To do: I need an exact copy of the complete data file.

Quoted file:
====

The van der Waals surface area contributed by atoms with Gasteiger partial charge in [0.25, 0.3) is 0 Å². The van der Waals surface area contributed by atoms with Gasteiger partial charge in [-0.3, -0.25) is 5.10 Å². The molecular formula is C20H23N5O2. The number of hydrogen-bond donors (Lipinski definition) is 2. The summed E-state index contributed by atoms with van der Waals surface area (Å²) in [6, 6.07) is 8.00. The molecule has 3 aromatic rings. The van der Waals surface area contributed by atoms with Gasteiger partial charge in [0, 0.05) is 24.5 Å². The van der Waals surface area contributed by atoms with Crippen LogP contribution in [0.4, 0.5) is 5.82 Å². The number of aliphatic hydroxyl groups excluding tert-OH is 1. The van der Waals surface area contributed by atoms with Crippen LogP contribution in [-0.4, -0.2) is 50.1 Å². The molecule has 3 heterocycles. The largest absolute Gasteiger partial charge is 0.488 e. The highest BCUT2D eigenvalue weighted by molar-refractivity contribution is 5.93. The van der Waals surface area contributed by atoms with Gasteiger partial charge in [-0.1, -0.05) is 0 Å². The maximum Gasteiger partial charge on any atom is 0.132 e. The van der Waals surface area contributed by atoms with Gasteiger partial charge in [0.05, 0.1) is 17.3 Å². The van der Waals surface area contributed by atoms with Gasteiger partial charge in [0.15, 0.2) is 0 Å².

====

The van der Waals surface area contributed by atoms with Gasteiger partial charge in [0.25, 0.3) is 0 Å². The van der Waals surface area contributed by atoms with Gasteiger partial charge in [-0.3, -0.25) is 5.10 Å². The molecular formula is C20H23N5O2. The number of hydrogen-bond donors (Lipinski definition) is 2. The summed E-state index contributed by atoms with van der Waals surface area (Å²) in [6, 6.07) is 8.00. The molecule has 3 aromatic rings. The van der Waals surface area contributed by atoms with Gasteiger partial charge in [0, 0.05) is 24.5 Å². The van der Waals surface area contributed by atoms with Crippen LogP contribution in [0.4, 0.5) is 5.82 Å². The number of aliphatic hydroxyl groups excluding tert-OH is 1. The van der Waals surface area contributed by atoms with Crippen LogP contribution in [-0.4, -0.2) is 50.1 Å². The molecule has 3 heterocycles. The largest absolute Gasteiger partial charge is 0.488 e. The highest BCUT2D eigenvalue weighted by molar-refractivity contribution is 5.93. The van der Waals surface area contributed by atoms with Gasteiger partial charge in [-0.1, -0.05) is 0 Å². The maximum Gasteiger partial charge on any atom is 0.132 e. The van der Waals surface area contributed by atoms with Gasteiger partial charge in [0.05, 0.1) is 17.3 Å². The van der Waals surface area contributed by atoms with Gasteiger partial charge in [0.15, 0.2) is 0 Å².